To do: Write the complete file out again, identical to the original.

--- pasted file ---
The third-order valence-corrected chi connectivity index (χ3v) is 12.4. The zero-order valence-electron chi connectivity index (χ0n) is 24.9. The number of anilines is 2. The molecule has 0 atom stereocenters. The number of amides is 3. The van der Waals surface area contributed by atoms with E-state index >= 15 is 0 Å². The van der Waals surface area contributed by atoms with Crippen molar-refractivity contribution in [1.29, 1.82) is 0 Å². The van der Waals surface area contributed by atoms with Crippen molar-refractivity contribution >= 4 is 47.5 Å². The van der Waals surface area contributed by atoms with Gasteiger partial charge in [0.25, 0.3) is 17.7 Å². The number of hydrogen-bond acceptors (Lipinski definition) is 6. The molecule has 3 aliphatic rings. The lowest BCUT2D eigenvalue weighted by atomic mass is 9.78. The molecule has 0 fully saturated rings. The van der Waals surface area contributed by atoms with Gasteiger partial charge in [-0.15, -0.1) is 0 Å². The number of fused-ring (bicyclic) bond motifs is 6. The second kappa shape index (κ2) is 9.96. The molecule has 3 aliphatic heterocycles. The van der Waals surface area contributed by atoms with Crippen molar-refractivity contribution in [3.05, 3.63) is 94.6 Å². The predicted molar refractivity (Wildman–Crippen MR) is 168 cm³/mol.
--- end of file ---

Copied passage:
The third-order valence-corrected chi connectivity index (χ3v) is 12.4. The zero-order valence-electron chi connectivity index (χ0n) is 24.9. The number of anilines is 2. The molecule has 0 atom stereocenters. The number of amides is 3. The van der Waals surface area contributed by atoms with E-state index >= 15 is 0 Å². The van der Waals surface area contributed by atoms with Crippen molar-refractivity contribution in [1.29, 1.82) is 0 Å². The van der Waals surface area contributed by atoms with Crippen molar-refractivity contribution >= 4 is 47.5 Å². The van der Waals surface area contributed by atoms with Gasteiger partial charge in [0.25, 0.3) is 17.7 Å². The number of hydrogen-bond acceptors (Lipinski definition) is 6. The molecule has 3 aliphatic rings. The lowest BCUT2D eigenvalue weighted by atomic mass is 9.78. The molecule has 0 fully saturated rings. The van der Waals surface area contributed by atoms with Gasteiger partial charge in [-0.15, -0.1) is 0 Å². The number of fused-ring (bicyclic) bond motifs is 6. The second kappa shape index (κ2) is 9.96. The molecule has 3 aliphatic heterocycles. The van der Waals surface area contributed by atoms with Crippen molar-refractivity contribution in [3.05, 3.63) is 94.6 Å². The predicted molar refractivity (Wildman–Crippen MR) is 168 cm³/mol.